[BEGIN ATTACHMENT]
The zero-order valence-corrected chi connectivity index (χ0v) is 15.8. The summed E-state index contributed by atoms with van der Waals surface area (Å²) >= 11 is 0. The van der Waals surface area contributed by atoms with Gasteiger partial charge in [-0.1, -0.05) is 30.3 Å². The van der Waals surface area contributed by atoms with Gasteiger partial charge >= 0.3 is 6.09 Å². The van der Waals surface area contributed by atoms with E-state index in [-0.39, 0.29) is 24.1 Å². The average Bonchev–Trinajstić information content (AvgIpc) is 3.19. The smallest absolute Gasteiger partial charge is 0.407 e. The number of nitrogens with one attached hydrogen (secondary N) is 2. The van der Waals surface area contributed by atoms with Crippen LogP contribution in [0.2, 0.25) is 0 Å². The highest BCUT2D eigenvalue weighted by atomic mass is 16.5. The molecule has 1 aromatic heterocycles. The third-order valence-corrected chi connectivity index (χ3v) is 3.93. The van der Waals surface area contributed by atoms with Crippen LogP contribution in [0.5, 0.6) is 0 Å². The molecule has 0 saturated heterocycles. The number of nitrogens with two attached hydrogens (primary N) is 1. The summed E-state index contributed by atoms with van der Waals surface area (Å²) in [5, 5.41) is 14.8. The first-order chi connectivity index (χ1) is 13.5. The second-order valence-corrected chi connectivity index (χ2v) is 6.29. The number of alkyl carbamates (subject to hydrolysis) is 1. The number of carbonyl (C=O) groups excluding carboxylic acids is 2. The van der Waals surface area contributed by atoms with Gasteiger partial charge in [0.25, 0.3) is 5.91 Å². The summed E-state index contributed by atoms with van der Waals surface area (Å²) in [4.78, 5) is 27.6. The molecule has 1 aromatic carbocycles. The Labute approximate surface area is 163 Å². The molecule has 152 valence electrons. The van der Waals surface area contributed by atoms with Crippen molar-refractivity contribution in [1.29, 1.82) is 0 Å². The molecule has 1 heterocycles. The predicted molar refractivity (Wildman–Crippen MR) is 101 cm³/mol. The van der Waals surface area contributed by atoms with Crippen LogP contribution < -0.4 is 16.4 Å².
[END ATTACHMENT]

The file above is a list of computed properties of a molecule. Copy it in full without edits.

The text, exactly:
The zero-order valence-corrected chi connectivity index (χ0v) is 15.8. The summed E-state index contributed by atoms with van der Waals surface area (Å²) >= 11 is 0. The van der Waals surface area contributed by atoms with Gasteiger partial charge in [-0.1, -0.05) is 30.3 Å². The van der Waals surface area contributed by atoms with Gasteiger partial charge >= 0.3 is 6.09 Å². The van der Waals surface area contributed by atoms with E-state index in [-0.39, 0.29) is 24.1 Å². The average Bonchev–Trinajstić information content (AvgIpc) is 3.19. The smallest absolute Gasteiger partial charge is 0.407 e. The number of nitrogens with one attached hydrogen (secondary N) is 2. The van der Waals surface area contributed by atoms with Crippen LogP contribution in [0.2, 0.25) is 0 Å². The highest BCUT2D eigenvalue weighted by atomic mass is 16.5. The molecule has 1 aromatic heterocycles. The third-order valence-corrected chi connectivity index (χ3v) is 3.93. The van der Waals surface area contributed by atoms with Crippen LogP contribution in [0.5, 0.6) is 0 Å². The molecule has 0 saturated heterocycles. The number of nitrogens with two attached hydrogens (primary N) is 1. The summed E-state index contributed by atoms with van der Waals surface area (Å²) in [5, 5.41) is 14.8. The first-order chi connectivity index (χ1) is 13.5. The second-order valence-corrected chi connectivity index (χ2v) is 6.29. The number of alkyl carbamates (subject to hydrolysis) is 1. The number of carbonyl (C=O) groups excluding carboxylic acids is 2. The van der Waals surface area contributed by atoms with Gasteiger partial charge in [0.25, 0.3) is 5.91 Å². The summed E-state index contributed by atoms with van der Waals surface area (Å²) in [4.78, 5) is 27.6. The molecule has 1 aromatic carbocycles. The Labute approximate surface area is 163 Å². The molecule has 152 valence electrons. The van der Waals surface area contributed by atoms with Crippen molar-refractivity contribution in [1.29, 1.82) is 0 Å². The molecule has 1 heterocycles. The predicted molar refractivity (Wildman–Crippen MR) is 101 cm³/mol. The van der Waals surface area contributed by atoms with Crippen LogP contribution < -0.4 is 16.4 Å².